Up for sale: South Korean non-core divestments set to light up economic gloom

Data InsightDealspeak 16 May

Up for sale: South Korean non-core divestments set to light up economic gloom

Amid the darkening clouds of recession fears hanging over South Korea’s economy, non-core carve-outs and divestments by corporates are expected to shine this year.

Activity is likely to be reminiscent of the spike in valuations of Korean corporate-led disposals in the aftermath of the global financial crisis in 2009, when they ballooned to USD 21.2bn across 365 deals compared with USD 13.6bn from 405 deals in 2008, according to Mergermarket data, and then maintained an upward trajectory in subsequent years.

 The advent of the coronavirus (COVID‑19) pandemic brought dealmaking to a shuddering halt, and the deal count declined as M&A activity in the country cooled. Deal values rocketed again in 2021, hitting USD 42bn, the second-highest level in a decade following a high of USD 42.9bn deals in 2014, driven by an array of business spin offs and listings from large corporates: SK Telecom [KRX:017670] (investment unit), DL [KRX: 000210] (construction unit) and F&F[KRX: 00770] (fashion unit).

Non-core divestments by Korean conglomerates have been key drivers of deals over the past two decades, with large-scale and transformational portfolio moves by Chaebol manifesting in landmark changes. Samsung span off its defense and chemicals operations in 2014 and 2015, respectively, while Doosan rocked markets by exiting its cash-cow liquor business in 2006 and 2009 before selling its food segment in 2012, as the group morphed into a heavy industrials giant.

At a time when corporate efforts are being ramped up to boost cash reserves and accelerate portfolio optimization, industry titans that previously devoured smaller businesses as they grew are now looking inward, undertaking in‑depth, granular reviews across divisions, while creating deal opportunities in the process.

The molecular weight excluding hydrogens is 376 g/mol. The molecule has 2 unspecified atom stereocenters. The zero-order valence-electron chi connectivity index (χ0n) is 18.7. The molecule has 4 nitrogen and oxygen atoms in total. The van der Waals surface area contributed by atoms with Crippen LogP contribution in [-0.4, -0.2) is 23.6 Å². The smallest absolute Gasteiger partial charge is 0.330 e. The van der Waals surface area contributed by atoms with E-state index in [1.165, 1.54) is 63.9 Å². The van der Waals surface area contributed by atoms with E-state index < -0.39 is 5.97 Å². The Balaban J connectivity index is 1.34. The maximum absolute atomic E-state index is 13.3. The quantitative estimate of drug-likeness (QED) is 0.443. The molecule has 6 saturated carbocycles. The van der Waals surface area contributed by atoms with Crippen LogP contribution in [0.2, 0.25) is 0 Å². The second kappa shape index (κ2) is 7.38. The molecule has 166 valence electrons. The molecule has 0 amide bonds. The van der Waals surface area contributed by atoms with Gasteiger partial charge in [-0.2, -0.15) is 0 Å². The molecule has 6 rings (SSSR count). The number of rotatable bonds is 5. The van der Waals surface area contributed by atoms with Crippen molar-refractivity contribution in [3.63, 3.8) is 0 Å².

New dynamics

Decision-making is increasingly being shaped by an array of new external factors, with technological disruption; environmental, social, and governance (ESG) concerns; and shareholder activism all now influencing corporate strategies.

In addition, a maturing private equity (PE) market offers a wider spectrum of buyers ready to seize upon disposals.

In June 2022, SKC [KRX:011790] spun off and sold its industrial film material business to domestic buyout player Hahn & Company for KRW 1.6trn (USD 1.27bn), marking the largest carve-out deal of the year. SKC pledged to invest the capital in environmentally-friendly businesses such as those involved in electric vehicle (EV) battery materials.

Hahn & Company is a familiar shopper among corporate sellers. The group also landed the inflight meal and duty-free arm of Korean Air [KRX:035720] for KRW 991bn from the beleaguered Hanjin KAL Group back in August 2020 despite the impending pandemic.

Sponsors’ deep pockets, diversified fund sizes, and varying investment approaches mean there is an abundance of capital-raising alternatives at hand.

SK Materials Airplus managed to sell its industrial gas facilities last August to infra-investor Brookfield Asset Management for KRW 1trn, thereby securing long-term investment resources.

Activist challenges, which often resulted in asset break-ups and disposals, are relatively uncommon in South Korea and are generally not viewed as compelling catalysts for dealmaking, but this is changing slowly given a growing number of activist funds and increasing investor attention.

SM Entertainment [KRX:041510] came under fire in late 2022 from local activist Align Partners Capital Management, prompting it to announce earlier this year that it is weighing possible non-core divestitures.

On the block

This news service reported in February that CJ Cheiljedang [KRX:097950] is looking to divest its China-based food sauce business, while also mulling reviving the sale of Brazilian subsidiary CJ Selecta. CJ Cheiljedang previously divested its healthcare unit in 2018 for KRW 1.31trn and sold a partial stake in US subsidiary Schwan’s Company in 2019.

Affiliate media entity CJ ENM [KRX:035760] is also poised for action. The company sold its men’s fashion and lifestyle business in December 2022 for KRW 14.6bn. Management said in February that it is considering non-core and idle asset disposals to cope with a soaring debt-to-equity ratio of 137% as of end-2022.

Chemical giant LG Chem [KRX:051910], which plans to hike capital expenditure this year to KRW 4trn, is not ruling out asset disposals, per an earnings call in January. The company is pressing ahead with the sale of its diagnostics business unit.

Finally, SK Group, which has aggressively pursued inorganic expansion over the years, has also been earmarked as a likely future divestor, according to a PE executive. The giant, which became Korea’s second-largest Chaebol by asset value after Samsung as of April 2022, owns 201 entities across the semiconductor, telecoms, chemicals, retail, technology, biopharma, and energy sectors, per regulatory filings.

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